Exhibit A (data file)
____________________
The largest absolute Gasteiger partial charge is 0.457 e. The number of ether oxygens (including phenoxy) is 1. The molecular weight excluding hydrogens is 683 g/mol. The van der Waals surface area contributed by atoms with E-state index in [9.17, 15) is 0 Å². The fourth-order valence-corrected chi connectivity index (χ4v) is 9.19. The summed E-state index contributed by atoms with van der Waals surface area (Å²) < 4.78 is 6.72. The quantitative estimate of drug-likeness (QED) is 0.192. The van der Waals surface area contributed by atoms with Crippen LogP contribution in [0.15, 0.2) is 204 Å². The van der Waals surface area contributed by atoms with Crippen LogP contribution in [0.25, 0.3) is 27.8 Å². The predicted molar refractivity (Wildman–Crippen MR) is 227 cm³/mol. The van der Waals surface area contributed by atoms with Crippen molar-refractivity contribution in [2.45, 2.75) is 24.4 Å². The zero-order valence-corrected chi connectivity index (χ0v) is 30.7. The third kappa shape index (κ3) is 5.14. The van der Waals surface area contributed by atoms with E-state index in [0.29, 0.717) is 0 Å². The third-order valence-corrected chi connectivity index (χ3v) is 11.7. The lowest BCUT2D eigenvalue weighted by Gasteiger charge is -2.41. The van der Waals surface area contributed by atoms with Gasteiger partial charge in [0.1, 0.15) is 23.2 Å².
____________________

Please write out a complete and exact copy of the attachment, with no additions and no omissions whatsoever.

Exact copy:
The largest absolute Gasteiger partial charge is 0.457 e. The number of ether oxygens (including phenoxy) is 1. The molecular weight excluding hydrogens is 683 g/mol. The van der Waals surface area contributed by atoms with E-state index in [9.17, 15) is 0 Å². The fourth-order valence-corrected chi connectivity index (χ4v) is 9.19. The summed E-state index contributed by atoms with van der Waals surface area (Å²) < 4.78 is 6.72. The quantitative estimate of drug-likeness (QED) is 0.192. The van der Waals surface area contributed by atoms with Crippen LogP contribution in [0.15, 0.2) is 204 Å². The van der Waals surface area contributed by atoms with Crippen LogP contribution in [0.25, 0.3) is 27.8 Å². The predicted molar refractivity (Wildman–Crippen MR) is 227 cm³/mol. The van der Waals surface area contributed by atoms with Crippen molar-refractivity contribution in [2.45, 2.75) is 24.4 Å². The zero-order valence-corrected chi connectivity index (χ0v) is 30.7. The third kappa shape index (κ3) is 5.14. The van der Waals surface area contributed by atoms with E-state index in [0.29, 0.717) is 0 Å². The third-order valence-corrected chi connectivity index (χ3v) is 11.7. The lowest BCUT2D eigenvalue weighted by Gasteiger charge is -2.41. The van der Waals surface area contributed by atoms with Gasteiger partial charge in [0.1, 0.15) is 23.2 Å².